Notice in the image above how the usage of the MACD with the signal line allows for a faster trend detection compared to using the MACD alone. We can also see how this usage of the indicator is more sensitive to shorter-term price variations, inducing potential whipsaw trades. This is caused by the common tendencies that oscillators have to increase the presence of noise in an input series.

It is also possible to use a combination of both usages in order to avoid their disadvantages, for example opening trades based on the sign of the MACD while exiting trades when the MACD crosses the signal line. However, the main disadvantage of using the histogram can appear when the user must optimize indicator settings, with a usage based only on the MACD meaning that two settings would need to be optimized, while usage based on the histogram would mean optimizing three settings, which is computationally more expensive.

Divergences are commonly used with oscillators. A divergence occurs when the price tops/bottoms and MACD tops/bottoms are negatively correlated. This can indicate a trend impulse of lower amplitude, which could highlight a potential reversal.

The MACD already possesses some leading characteristics, allowing to anticipate turning points. However, the ability of the MACD to provide signals anticipating future trends mostly depends on the current market conditions, with certain price variations complicating the leading ability of the MACD. The predictive abilities of the MACD can be improved using a

Assuming the user uses the histogram of the MACD, cyclical variations within a price trend will generally prove to be problematic if the signal length excessively delays the MACD. Inverting the

The practice of inverting MACD fast and slow period was proposed by Ehlers (4), we can also see that optimizing MACD settings in mean reverting markets can tend to return

The MACD uses exponential for the calculation of the fast, slow, and signal moving averages by default, however different types of moving averages can be used. The MACD would directly inherit the characteristics of the type of moving average used, thus improving characteristics such as reactivity and smoothness.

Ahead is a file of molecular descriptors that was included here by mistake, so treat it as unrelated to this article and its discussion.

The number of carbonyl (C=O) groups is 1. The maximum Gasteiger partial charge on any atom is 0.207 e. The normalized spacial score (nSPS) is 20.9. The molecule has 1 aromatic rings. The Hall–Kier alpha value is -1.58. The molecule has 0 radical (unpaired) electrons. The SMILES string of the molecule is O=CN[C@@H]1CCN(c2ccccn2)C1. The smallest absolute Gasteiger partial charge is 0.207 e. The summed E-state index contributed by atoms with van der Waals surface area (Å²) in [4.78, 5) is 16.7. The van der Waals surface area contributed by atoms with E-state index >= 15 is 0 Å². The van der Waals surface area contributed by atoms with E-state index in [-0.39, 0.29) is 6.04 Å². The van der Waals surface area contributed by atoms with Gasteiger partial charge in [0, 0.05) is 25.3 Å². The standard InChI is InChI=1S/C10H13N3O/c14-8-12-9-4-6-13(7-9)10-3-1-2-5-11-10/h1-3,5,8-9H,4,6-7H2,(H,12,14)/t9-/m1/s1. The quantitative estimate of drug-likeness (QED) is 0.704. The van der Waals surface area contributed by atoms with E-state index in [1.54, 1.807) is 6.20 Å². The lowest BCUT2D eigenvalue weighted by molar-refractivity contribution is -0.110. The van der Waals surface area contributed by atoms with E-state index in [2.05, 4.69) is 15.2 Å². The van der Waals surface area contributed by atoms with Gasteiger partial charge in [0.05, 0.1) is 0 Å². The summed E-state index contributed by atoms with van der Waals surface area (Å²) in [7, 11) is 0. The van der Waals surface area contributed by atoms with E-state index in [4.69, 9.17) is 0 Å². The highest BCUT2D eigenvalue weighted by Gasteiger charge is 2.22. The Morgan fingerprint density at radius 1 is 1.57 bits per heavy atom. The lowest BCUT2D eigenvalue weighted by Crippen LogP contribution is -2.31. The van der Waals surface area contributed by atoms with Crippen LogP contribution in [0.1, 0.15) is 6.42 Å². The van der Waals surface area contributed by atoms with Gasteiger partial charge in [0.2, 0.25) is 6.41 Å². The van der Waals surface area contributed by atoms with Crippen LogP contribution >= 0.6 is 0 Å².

For example, certain users prefer using the simple moving average, returning slightly lower reactive MACD with a slightly higher degree of filtering.

Using low lag moving averages would return a very reactive MACD, with a histogram able to anticipate MACD turning points due to the ability of low lag moving averages to over/undershoot the input signal.

Notice in the above chart how the MACD based on the Hull moving average (bottom) is more reactive than a regular MACD (top) with equal settings. Also, notice how the signal line is able to exceed the MACD before the occurrence of its turning point.

However, it can be more interesting to use more than one kind of moving averages for the MACD calculation, using a type of moving average that is suitable for each MACD component. As such it would be more interesting to have a low lag moving average as fast-moving average, and a more classical one as slow and signal moving average.

(1) Appel, Gerald. "Technical Analysis Power Tools for Active Investors." Financial Times Prentice Hall. p. 166 (2005)

(2) Durantin, Gautier, et al. "Moving Average Convergence Divergence filter preprocessing for real-time event-related peak activity onset detection: Application to fNIRS signals." 2014 36th Annual International Conference of the IEEE Engineering in Medicine and Biology Society. IEEE, 2014.

(3) Zhang, Jufen, et al. "Predicting hospitalization due to worsening heart failure using daily weight measurement: analysis of the Trans‐European Network‐Home‐Care Management System (TEN‐HMS) study." European journal of heart failure 11.4 (2009): 420-427.

(4) Ehlers, John F. "The MACD Indicator Revisited." (1991).